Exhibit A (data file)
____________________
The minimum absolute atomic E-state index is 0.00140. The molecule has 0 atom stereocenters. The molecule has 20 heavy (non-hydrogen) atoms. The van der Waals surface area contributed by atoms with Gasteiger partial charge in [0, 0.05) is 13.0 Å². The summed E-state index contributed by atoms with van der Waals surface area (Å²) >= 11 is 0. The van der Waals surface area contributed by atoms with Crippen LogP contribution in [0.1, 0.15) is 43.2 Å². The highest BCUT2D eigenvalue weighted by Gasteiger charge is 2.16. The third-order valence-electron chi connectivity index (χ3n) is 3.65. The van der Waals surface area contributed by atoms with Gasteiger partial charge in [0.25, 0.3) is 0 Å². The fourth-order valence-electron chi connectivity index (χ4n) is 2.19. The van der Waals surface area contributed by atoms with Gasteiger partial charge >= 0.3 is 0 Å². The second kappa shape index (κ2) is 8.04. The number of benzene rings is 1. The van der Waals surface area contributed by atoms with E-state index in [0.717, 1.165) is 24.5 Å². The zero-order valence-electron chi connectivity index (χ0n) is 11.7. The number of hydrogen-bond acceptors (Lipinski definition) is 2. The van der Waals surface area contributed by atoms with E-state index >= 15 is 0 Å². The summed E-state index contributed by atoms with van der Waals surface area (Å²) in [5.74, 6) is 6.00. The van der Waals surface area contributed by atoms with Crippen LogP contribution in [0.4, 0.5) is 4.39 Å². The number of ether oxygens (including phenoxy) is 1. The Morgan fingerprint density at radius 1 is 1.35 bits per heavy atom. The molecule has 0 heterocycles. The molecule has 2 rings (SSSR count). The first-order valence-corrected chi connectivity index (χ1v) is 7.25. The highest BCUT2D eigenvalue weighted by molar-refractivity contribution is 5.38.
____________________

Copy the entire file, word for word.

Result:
The minimum absolute atomic E-state index is 0.00140. The molecule has 0 atom stereocenters. The molecule has 20 heavy (non-hydrogen) atoms. The van der Waals surface area contributed by atoms with Gasteiger partial charge in [0, 0.05) is 13.0 Å². The summed E-state index contributed by atoms with van der Waals surface area (Å²) >= 11 is 0. The van der Waals surface area contributed by atoms with Crippen LogP contribution in [0.1, 0.15) is 43.2 Å². The highest BCUT2D eigenvalue weighted by Gasteiger charge is 2.16. The third-order valence-electron chi connectivity index (χ3n) is 3.65. The van der Waals surface area contributed by atoms with Gasteiger partial charge in [0.25, 0.3) is 0 Å². The fourth-order valence-electron chi connectivity index (χ4n) is 2.19. The van der Waals surface area contributed by atoms with Gasteiger partial charge >= 0.3 is 0 Å². The second kappa shape index (κ2) is 8.04. The number of benzene rings is 1. The van der Waals surface area contributed by atoms with E-state index in [0.717, 1.165) is 24.5 Å². The zero-order valence-electron chi connectivity index (χ0n) is 11.7. The number of hydrogen-bond acceptors (Lipinski definition) is 2. The van der Waals surface area contributed by atoms with E-state index >= 15 is 0 Å². The summed E-state index contributed by atoms with van der Waals surface area (Å²) in [5.74, 6) is 6.00. The van der Waals surface area contributed by atoms with Crippen LogP contribution in [0.4, 0.5) is 4.39 Å². The number of ether oxygens (including phenoxy) is 1. The Morgan fingerprint density at radius 1 is 1.35 bits per heavy atom. The molecule has 0 heterocycles. The molecule has 2 rings (SSSR count). The first-order valence-corrected chi connectivity index (χ1v) is 7.25. The highest BCUT2D eigenvalue weighted by molar-refractivity contribution is 5.38.